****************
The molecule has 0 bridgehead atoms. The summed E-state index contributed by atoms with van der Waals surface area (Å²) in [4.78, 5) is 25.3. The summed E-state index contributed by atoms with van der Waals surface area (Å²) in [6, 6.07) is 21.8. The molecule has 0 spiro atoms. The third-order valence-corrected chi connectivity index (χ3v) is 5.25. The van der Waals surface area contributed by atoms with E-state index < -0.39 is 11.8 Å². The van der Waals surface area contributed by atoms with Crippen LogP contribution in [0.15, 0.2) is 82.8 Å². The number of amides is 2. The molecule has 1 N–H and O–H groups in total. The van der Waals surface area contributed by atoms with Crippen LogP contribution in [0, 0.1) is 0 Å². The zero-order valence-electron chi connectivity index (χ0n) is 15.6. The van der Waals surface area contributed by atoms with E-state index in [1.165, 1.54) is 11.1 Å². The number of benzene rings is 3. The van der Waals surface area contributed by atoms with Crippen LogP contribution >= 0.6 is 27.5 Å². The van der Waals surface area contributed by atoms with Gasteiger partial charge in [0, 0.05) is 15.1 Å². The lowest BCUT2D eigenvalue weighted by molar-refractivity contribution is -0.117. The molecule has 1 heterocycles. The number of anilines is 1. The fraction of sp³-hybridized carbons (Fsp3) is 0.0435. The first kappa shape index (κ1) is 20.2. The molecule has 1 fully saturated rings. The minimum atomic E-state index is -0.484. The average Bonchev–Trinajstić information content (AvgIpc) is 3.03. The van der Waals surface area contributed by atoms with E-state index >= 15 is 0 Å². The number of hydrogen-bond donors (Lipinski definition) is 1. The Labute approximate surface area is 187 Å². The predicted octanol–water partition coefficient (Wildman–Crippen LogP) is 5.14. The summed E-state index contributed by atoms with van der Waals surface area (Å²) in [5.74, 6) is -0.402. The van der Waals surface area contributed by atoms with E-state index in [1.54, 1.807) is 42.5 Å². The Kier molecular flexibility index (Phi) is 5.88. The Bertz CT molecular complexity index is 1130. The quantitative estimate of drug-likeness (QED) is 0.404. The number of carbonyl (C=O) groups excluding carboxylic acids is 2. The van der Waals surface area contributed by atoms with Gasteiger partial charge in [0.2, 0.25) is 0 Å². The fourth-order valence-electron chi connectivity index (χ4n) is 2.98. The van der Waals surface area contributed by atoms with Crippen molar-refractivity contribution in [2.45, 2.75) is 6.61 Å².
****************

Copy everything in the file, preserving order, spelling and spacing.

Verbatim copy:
The molecule has 0 bridgehead atoms. The summed E-state index contributed by atoms with van der Waals surface area (Å²) in [4.78, 5) is 25.3. The summed E-state index contributed by atoms with van der Waals surface area (Å²) in [6, 6.07) is 21.8. The molecule has 0 spiro atoms. The third-order valence-corrected chi connectivity index (χ3v) is 5.25. The van der Waals surface area contributed by atoms with E-state index < -0.39 is 11.8 Å². The van der Waals surface area contributed by atoms with Crippen LogP contribution in [0.15, 0.2) is 82.8 Å². The number of amides is 2. The molecule has 1 N–H and O–H groups in total. The van der Waals surface area contributed by atoms with Crippen LogP contribution in [0, 0.1) is 0 Å². The zero-order valence-electron chi connectivity index (χ0n) is 15.6. The van der Waals surface area contributed by atoms with E-state index in [1.165, 1.54) is 11.1 Å². The number of benzene rings is 3. The van der Waals surface area contributed by atoms with Crippen LogP contribution >= 0.6 is 27.5 Å². The van der Waals surface area contributed by atoms with Gasteiger partial charge in [0, 0.05) is 15.1 Å². The lowest BCUT2D eigenvalue weighted by molar-refractivity contribution is -0.117. The molecule has 1 heterocycles. The number of anilines is 1. The fraction of sp³-hybridized carbons (Fsp3) is 0.0435. The first kappa shape index (κ1) is 20.2. The molecule has 1 fully saturated rings. The minimum atomic E-state index is -0.484. The average Bonchev–Trinajstić information content (AvgIpc) is 3.03. The van der Waals surface area contributed by atoms with E-state index >= 15 is 0 Å². The number of hydrogen-bond donors (Lipinski definition) is 1. The Labute approximate surface area is 187 Å². The predicted octanol–water partition coefficient (Wildman–Crippen LogP) is 5.14. The summed E-state index contributed by atoms with van der Waals surface area (Å²) in [5.74, 6) is -0.402. The van der Waals surface area contributed by atoms with E-state index in [1.54, 1.807) is 42.5 Å². The Kier molecular flexibility index (Phi) is 5.88. The Bertz CT molecular complexity index is 1130. The quantitative estimate of drug-likeness (QED) is 0.404. The number of carbonyl (C=O) groups excluding carboxylic acids is 2. The van der Waals surface area contributed by atoms with Gasteiger partial charge in [0.2, 0.25) is 0 Å². The fourth-order valence-electron chi connectivity index (χ4n) is 2.98. The van der Waals surface area contributed by atoms with Crippen molar-refractivity contribution in [2.45, 2.75) is 6.61 Å².